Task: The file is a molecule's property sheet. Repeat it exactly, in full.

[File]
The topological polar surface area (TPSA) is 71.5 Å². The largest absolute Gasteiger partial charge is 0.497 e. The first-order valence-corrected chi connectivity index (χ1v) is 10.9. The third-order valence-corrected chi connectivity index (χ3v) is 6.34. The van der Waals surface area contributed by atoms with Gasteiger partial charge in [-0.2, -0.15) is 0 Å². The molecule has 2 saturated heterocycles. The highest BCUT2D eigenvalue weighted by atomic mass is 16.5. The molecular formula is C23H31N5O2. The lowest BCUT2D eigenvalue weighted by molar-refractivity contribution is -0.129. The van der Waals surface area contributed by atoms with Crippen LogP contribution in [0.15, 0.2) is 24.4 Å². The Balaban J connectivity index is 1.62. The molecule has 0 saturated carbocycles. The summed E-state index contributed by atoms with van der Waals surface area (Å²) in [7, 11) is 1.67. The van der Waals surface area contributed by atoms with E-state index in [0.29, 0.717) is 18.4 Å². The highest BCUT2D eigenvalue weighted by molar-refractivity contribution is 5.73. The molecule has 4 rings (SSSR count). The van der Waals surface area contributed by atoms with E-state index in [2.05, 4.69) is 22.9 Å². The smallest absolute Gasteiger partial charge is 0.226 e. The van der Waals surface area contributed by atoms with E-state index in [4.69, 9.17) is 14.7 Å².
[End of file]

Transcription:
The topological polar surface area (TPSA) is 71.5 Å². The largest absolute Gasteiger partial charge is 0.497 e. The first-order valence-corrected chi connectivity index (χ1v) is 10.9. The third-order valence-corrected chi connectivity index (χ3v) is 6.34. The van der Waals surface area contributed by atoms with Gasteiger partial charge in [-0.2, -0.15) is 0 Å². The molecule has 2 saturated heterocycles. The highest BCUT2D eigenvalue weighted by atomic mass is 16.5. The molecular formula is C23H31N5O2. The lowest BCUT2D eigenvalue weighted by molar-refractivity contribution is -0.129. The van der Waals surface area contributed by atoms with Crippen LogP contribution in [0.15, 0.2) is 24.4 Å². The Balaban J connectivity index is 1.62. The molecule has 0 saturated carbocycles. The summed E-state index contributed by atoms with van der Waals surface area (Å²) in [7, 11) is 1.67. The van der Waals surface area contributed by atoms with E-state index in [0.29, 0.717) is 18.4 Å². The highest BCUT2D eigenvalue weighted by molar-refractivity contribution is 5.73. The molecule has 4 rings (SSSR count). The van der Waals surface area contributed by atoms with E-state index in [2.05, 4.69) is 22.9 Å². The smallest absolute Gasteiger partial charge is 0.226 e. The van der Waals surface area contributed by atoms with E-state index in [4.69, 9.17) is 14.7 Å².